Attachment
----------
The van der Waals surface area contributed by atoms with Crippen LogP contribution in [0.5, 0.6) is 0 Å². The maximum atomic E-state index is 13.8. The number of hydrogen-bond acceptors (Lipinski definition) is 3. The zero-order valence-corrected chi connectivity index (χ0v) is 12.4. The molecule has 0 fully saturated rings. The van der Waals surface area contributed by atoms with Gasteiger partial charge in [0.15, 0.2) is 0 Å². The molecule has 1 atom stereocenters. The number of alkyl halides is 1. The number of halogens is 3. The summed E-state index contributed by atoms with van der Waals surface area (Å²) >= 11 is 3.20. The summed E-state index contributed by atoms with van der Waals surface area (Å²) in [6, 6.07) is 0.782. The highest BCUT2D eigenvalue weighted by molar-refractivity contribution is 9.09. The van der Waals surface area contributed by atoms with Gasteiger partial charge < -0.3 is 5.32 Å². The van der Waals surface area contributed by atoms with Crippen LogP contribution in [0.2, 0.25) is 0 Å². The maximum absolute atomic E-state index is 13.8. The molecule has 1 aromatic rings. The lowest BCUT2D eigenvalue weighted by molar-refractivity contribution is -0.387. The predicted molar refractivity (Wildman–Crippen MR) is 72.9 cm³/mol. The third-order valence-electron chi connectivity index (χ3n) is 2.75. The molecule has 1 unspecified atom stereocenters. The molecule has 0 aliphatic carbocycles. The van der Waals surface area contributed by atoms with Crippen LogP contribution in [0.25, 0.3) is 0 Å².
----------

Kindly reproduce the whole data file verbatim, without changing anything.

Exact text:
The van der Waals surface area contributed by atoms with Crippen LogP contribution in [0.5, 0.6) is 0 Å². The maximum atomic E-state index is 13.8. The number of hydrogen-bond acceptors (Lipinski definition) is 3. The zero-order valence-corrected chi connectivity index (χ0v) is 12.4. The molecule has 0 fully saturated rings. The van der Waals surface area contributed by atoms with Gasteiger partial charge in [0.15, 0.2) is 0 Å². The molecule has 1 atom stereocenters. The number of alkyl halides is 1. The number of halogens is 3. The summed E-state index contributed by atoms with van der Waals surface area (Å²) >= 11 is 3.20. The summed E-state index contributed by atoms with van der Waals surface area (Å²) in [6, 6.07) is 0.782. The highest BCUT2D eigenvalue weighted by molar-refractivity contribution is 9.09. The van der Waals surface area contributed by atoms with Gasteiger partial charge < -0.3 is 5.32 Å². The van der Waals surface area contributed by atoms with Crippen LogP contribution in [0.2, 0.25) is 0 Å². The maximum absolute atomic E-state index is 13.8. The molecule has 1 aromatic rings. The lowest BCUT2D eigenvalue weighted by molar-refractivity contribution is -0.387. The predicted molar refractivity (Wildman–Crippen MR) is 72.9 cm³/mol. The third-order valence-electron chi connectivity index (χ3n) is 2.75. The molecule has 1 unspecified atom stereocenters. The molecule has 0 aliphatic carbocycles. The van der Waals surface area contributed by atoms with Crippen LogP contribution in [0.25, 0.3) is 0 Å².